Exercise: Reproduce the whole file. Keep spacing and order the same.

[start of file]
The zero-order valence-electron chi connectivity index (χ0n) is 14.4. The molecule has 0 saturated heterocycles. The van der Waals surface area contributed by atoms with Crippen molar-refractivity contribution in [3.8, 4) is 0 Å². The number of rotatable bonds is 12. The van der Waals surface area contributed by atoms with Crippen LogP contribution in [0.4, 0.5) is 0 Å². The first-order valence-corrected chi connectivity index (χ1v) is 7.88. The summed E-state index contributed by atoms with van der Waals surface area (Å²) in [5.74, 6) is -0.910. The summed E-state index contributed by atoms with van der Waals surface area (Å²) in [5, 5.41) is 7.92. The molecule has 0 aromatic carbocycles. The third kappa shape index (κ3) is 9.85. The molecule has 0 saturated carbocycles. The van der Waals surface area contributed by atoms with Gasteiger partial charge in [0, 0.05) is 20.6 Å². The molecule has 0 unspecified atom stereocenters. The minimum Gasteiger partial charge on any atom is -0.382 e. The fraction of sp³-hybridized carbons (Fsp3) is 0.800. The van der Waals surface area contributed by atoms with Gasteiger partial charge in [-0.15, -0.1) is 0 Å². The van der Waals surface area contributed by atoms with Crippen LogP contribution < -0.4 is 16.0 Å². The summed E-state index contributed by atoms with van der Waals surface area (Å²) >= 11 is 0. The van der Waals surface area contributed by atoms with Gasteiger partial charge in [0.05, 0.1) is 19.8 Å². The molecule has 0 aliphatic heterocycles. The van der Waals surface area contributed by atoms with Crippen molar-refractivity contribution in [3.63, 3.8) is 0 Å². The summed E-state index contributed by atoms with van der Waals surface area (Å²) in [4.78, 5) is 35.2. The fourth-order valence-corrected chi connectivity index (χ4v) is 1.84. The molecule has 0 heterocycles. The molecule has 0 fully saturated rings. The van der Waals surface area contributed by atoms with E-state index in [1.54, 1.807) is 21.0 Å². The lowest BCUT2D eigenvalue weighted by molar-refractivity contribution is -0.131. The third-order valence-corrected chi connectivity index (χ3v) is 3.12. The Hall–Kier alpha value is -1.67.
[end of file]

The zero-order valence-electron chi connectivity index (χ0n) is 14.4. The molecule has 0 saturated heterocycles. The van der Waals surface area contributed by atoms with Crippen molar-refractivity contribution in [3.8, 4) is 0 Å². The number of rotatable bonds is 12. The van der Waals surface area contributed by atoms with Crippen LogP contribution in [0.4, 0.5) is 0 Å². The first-order valence-corrected chi connectivity index (χ1v) is 7.88. The summed E-state index contributed by atoms with van der Waals surface area (Å²) in [5.74, 6) is -0.910. The summed E-state index contributed by atoms with van der Waals surface area (Å²) in [5, 5.41) is 7.92. The molecule has 0 aromatic carbocycles. The third kappa shape index (κ3) is 9.85. The molecule has 0 saturated carbocycles. The van der Waals surface area contributed by atoms with Gasteiger partial charge in [0, 0.05) is 20.6 Å². The molecule has 0 unspecified atom stereocenters. The minimum Gasteiger partial charge on any atom is -0.382 e. The fraction of sp³-hybridized carbons (Fsp3) is 0.800. The van der Waals surface area contributed by atoms with Gasteiger partial charge in [-0.15, -0.1) is 0 Å². The van der Waals surface area contributed by atoms with Crippen LogP contribution < -0.4 is 16.0 Å². The summed E-state index contributed by atoms with van der Waals surface area (Å²) >= 11 is 0. The van der Waals surface area contributed by atoms with Gasteiger partial charge in [0.05, 0.1) is 19.8 Å². The molecule has 0 aliphatic heterocycles. The van der Waals surface area contributed by atoms with Crippen molar-refractivity contribution in [3.63, 3.8) is 0 Å². The summed E-state index contributed by atoms with van der Waals surface area (Å²) in [4.78, 5) is 35.2. The fourth-order valence-corrected chi connectivity index (χ4v) is 1.84. The molecule has 0 heterocycles. The molecule has 0 fully saturated rings. The van der Waals surface area contributed by atoms with E-state index in [1.54, 1.807) is 21.0 Å². The lowest BCUT2D eigenvalue weighted by molar-refractivity contribution is -0.131. The third-order valence-corrected chi connectivity index (χ3v) is 3.12. The Hall–Kier alpha value is -1.67.